Monday, June 17, 2024

DTLB’s Burger Daddy closes permanently, reopening prime restaurant real estate

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“January 2020 will go down as the worst possible timing for a restaurant opening perhaps ever.”

These are the words of Burger Daddy owner John Bower after closing the doors on Long Beach’s first and only space dedicated to the almighty katsu burger—and a restaurant whose location, the first floor of the historic Broadlind building in DTLB, is seemingly plagued with rotating tenants despite a clutch location.

It also brings a deeper sense of concern: While it was initially thought the pandemic would immediately wipe out the service industry, restaurants and hospitality spaces have been surprisingly resilient. Facing the pandemic head-on, they’ve adapted, adapted some more, and have dealt with blowbacks with pride.

However, those who have opted to stand in for the long-haul might be facing their toughest uphill battle yet: With the county seeing record-highs for new COVID cases, the woes facing restaurants and other businesses are likely to heighten: More staff shortages, more distribution issues, higher costs of operation.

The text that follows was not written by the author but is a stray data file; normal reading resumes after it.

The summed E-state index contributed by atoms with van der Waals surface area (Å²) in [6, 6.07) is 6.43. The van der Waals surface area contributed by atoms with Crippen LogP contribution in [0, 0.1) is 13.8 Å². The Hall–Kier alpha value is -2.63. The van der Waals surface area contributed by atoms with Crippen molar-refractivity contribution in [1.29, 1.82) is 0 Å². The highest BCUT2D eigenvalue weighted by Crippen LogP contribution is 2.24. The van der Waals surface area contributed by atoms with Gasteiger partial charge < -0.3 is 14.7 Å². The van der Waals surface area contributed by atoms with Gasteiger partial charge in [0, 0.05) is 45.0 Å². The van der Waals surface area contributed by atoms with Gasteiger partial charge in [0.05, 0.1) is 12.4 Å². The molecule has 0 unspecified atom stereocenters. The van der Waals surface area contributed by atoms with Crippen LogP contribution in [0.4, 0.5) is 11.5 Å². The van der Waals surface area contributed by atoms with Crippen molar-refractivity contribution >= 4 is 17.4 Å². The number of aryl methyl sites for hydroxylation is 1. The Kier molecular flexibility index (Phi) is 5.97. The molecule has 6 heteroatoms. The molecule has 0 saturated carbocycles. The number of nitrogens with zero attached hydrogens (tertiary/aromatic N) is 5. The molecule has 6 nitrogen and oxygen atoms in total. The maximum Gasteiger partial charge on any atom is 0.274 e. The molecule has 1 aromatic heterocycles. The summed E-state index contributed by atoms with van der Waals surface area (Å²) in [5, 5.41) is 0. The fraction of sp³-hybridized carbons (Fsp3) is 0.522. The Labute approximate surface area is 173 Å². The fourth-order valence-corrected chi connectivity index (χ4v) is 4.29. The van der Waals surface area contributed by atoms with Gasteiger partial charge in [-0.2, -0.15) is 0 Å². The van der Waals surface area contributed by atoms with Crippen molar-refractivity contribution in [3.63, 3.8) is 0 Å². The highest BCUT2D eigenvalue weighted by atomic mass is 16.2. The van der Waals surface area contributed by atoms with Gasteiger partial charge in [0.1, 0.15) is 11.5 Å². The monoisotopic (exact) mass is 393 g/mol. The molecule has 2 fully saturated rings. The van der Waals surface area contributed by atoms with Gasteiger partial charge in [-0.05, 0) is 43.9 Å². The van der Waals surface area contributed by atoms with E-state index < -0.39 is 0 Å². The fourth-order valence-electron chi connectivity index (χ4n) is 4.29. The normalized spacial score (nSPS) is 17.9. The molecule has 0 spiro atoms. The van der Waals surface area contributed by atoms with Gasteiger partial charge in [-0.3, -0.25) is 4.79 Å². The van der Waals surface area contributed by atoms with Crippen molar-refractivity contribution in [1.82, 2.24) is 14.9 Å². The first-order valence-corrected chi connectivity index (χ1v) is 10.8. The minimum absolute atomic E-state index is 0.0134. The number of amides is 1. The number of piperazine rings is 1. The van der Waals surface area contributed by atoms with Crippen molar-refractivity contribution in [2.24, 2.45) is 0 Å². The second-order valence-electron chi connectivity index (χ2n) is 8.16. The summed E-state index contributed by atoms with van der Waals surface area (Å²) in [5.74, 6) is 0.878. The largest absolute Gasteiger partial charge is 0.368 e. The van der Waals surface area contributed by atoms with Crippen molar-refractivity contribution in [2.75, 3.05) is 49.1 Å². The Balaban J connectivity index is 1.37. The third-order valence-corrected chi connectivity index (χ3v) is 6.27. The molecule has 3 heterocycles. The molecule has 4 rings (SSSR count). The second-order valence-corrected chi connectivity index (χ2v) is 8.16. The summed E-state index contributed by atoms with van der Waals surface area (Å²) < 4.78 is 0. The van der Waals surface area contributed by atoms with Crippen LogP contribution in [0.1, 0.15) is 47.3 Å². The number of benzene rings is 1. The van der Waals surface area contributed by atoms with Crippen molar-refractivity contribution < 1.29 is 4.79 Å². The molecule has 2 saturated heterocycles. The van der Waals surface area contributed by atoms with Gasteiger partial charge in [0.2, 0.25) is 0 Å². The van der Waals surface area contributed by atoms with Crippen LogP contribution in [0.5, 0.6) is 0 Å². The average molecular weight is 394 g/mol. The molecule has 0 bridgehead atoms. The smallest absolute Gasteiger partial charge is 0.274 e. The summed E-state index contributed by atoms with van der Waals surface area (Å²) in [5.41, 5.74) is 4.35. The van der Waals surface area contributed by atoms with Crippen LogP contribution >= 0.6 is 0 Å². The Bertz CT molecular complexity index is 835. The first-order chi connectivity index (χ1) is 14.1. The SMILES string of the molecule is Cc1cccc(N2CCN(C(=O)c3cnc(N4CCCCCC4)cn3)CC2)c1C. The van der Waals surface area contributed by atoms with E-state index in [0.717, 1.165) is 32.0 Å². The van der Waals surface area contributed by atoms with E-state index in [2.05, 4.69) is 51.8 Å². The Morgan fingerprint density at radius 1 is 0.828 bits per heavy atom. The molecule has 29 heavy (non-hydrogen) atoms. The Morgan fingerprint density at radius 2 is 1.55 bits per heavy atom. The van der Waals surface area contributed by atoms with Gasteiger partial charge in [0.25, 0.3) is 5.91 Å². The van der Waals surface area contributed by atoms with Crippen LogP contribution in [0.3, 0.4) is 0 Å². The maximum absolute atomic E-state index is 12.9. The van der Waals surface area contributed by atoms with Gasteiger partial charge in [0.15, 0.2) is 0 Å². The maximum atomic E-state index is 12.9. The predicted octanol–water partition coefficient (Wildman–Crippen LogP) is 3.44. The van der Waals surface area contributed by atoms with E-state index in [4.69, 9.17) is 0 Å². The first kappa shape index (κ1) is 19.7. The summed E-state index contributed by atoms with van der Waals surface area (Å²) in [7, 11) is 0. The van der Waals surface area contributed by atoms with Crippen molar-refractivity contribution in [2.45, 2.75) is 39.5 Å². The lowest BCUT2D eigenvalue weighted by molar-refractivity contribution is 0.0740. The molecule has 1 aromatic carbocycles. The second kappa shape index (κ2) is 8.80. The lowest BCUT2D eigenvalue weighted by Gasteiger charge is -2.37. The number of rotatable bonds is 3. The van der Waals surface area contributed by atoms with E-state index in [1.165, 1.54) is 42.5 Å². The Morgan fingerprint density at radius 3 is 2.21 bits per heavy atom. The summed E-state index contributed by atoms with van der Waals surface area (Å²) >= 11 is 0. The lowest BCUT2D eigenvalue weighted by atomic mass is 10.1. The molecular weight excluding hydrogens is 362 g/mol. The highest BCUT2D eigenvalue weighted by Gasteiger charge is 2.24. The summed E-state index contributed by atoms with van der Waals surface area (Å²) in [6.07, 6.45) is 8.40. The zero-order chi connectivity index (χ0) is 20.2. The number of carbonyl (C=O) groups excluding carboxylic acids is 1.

As to the specific of this closure, the aforementioned issues rank high, according got Bower, a person already enveloped in the Long Beach food and bar scene, as he is also co-owner of The Blind Donkey. With that, Burger Daddy opened up with both positivity and patrons, its minimal menu refreshing and forthright.

The restaurant sat directly above the Blind Donkey in the northeast corner of the historic downtown building, a space that has been riddled with bad operators and great ideas (like Sipology), good operators and great ideas but seemingly unable to sustain (The Greenhouse), and good operators but bad ideas (like the tenant before Burger Daddy, Linden Public).

Bower does hold onto a sliver of optimism by noting that they hope to “keep the brand alive for a possible relaunch.”

Until then, rest beloved katsu burger.

Burger Daddy was located at 149 Linden Ave.

Brian Addison
Brian Addison
Brian Addison has been a writer, editor, and photographer for more than a decade, covering everything from food and culture to transportation and housing. In 2015, he was named Journalist of the Year by the Los Angeles Press Club and has since garnered 25 nominations and three additional wins. In 2019, he was awarded the Food/Culture Critic of the Year across any platform at the National Arts & Entertainment Journalism Awards.

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